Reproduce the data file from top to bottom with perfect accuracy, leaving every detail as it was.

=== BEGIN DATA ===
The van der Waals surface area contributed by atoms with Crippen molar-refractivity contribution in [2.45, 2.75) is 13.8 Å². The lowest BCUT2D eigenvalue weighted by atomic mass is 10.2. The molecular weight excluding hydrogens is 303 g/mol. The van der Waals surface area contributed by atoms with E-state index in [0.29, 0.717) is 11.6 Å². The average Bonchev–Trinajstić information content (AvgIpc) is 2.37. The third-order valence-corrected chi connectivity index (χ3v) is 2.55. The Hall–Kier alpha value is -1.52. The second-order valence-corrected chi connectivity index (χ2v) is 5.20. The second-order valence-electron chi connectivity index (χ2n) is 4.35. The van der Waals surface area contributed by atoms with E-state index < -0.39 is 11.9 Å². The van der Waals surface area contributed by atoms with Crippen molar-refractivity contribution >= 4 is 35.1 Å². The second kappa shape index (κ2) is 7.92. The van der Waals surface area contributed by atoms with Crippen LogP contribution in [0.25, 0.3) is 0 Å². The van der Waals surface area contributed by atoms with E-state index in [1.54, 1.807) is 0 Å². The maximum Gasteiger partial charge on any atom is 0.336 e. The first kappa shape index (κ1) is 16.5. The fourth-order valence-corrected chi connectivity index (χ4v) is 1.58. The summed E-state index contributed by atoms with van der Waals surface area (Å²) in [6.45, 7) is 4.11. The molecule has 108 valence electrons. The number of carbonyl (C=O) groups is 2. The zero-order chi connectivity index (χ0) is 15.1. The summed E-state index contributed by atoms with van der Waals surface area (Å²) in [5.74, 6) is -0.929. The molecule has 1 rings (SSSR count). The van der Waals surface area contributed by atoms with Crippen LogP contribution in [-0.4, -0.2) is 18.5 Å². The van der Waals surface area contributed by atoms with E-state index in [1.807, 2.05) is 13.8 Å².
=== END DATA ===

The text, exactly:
The van der Waals surface area contributed by atoms with Crippen molar-refractivity contribution in [2.45, 2.75) is 13.8 Å². The lowest BCUT2D eigenvalue weighted by atomic mass is 10.2. The molecular weight excluding hydrogens is 303 g/mol. The van der Waals surface area contributed by atoms with E-state index in [0.29, 0.717) is 11.6 Å². The average Bonchev–Trinajstić information content (AvgIpc) is 2.37. The third-order valence-corrected chi connectivity index (χ3v) is 2.55. The Hall–Kier alpha value is -1.52. The second-order valence-corrected chi connectivity index (χ2v) is 5.20. The second-order valence-electron chi connectivity index (χ2n) is 4.35. The van der Waals surface area contributed by atoms with E-state index < -0.39 is 11.9 Å². The van der Waals surface area contributed by atoms with Crippen molar-refractivity contribution >= 4 is 35.1 Å². The second kappa shape index (κ2) is 7.92. The van der Waals surface area contributed by atoms with Crippen LogP contribution in [0.25, 0.3) is 0 Å². The van der Waals surface area contributed by atoms with E-state index in [1.54, 1.807) is 0 Å². The maximum Gasteiger partial charge on any atom is 0.336 e. The first kappa shape index (κ1) is 16.5. The fourth-order valence-corrected chi connectivity index (χ4v) is 1.58. The summed E-state index contributed by atoms with van der Waals surface area (Å²) in [6.45, 7) is 4.11. The molecule has 108 valence electrons. The number of carbonyl (C=O) groups is 2. The zero-order chi connectivity index (χ0) is 15.1. The summed E-state index contributed by atoms with van der Waals surface area (Å²) in [5.74, 6) is -0.929. The molecule has 1 rings (SSSR count). The van der Waals surface area contributed by atoms with Crippen LogP contribution in [-0.4, -0.2) is 18.5 Å². The van der Waals surface area contributed by atoms with E-state index in [1.807, 2.05) is 13.8 Å².